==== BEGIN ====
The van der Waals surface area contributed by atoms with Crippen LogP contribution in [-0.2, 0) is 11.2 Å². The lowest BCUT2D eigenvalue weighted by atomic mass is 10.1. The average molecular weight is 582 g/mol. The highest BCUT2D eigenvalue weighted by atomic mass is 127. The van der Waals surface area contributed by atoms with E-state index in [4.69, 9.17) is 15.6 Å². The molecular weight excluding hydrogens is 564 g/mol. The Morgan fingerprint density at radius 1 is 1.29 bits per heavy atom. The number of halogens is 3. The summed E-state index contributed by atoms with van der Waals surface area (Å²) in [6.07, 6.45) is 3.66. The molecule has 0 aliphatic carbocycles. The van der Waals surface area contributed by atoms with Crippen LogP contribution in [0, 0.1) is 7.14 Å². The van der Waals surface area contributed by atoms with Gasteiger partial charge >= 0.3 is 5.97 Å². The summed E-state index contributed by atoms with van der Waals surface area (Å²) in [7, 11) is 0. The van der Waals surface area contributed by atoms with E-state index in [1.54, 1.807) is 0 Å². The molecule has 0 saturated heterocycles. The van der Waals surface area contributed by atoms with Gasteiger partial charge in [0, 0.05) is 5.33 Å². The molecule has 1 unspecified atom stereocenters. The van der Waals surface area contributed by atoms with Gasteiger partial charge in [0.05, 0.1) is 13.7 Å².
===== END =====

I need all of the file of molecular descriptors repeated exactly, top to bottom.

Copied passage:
The van der Waals surface area contributed by atoms with Crippen LogP contribution in [-0.2, 0) is 11.2 Å². The lowest BCUT2D eigenvalue weighted by atomic mass is 10.1. The average molecular weight is 582 g/mol. The highest BCUT2D eigenvalue weighted by atomic mass is 127. The van der Waals surface area contributed by atoms with E-state index in [4.69, 9.17) is 15.6 Å². The molecular weight excluding hydrogens is 564 g/mol. The Morgan fingerprint density at radius 1 is 1.29 bits per heavy atom. The number of halogens is 3. The summed E-state index contributed by atoms with van der Waals surface area (Å²) in [6.07, 6.45) is 3.66. The molecule has 0 aliphatic carbocycles. The van der Waals surface area contributed by atoms with Crippen LogP contribution in [0, 0.1) is 7.14 Å². The van der Waals surface area contributed by atoms with Gasteiger partial charge >= 0.3 is 5.97 Å². The summed E-state index contributed by atoms with van der Waals surface area (Å²) in [7, 11) is 0. The van der Waals surface area contributed by atoms with E-state index in [1.54, 1.807) is 0 Å². The molecule has 0 saturated heterocycles. The van der Waals surface area contributed by atoms with Gasteiger partial charge in [0, 0.05) is 5.33 Å². The molecule has 1 unspecified atom stereocenters. The van der Waals surface area contributed by atoms with Gasteiger partial charge in [0.05, 0.1) is 13.7 Å².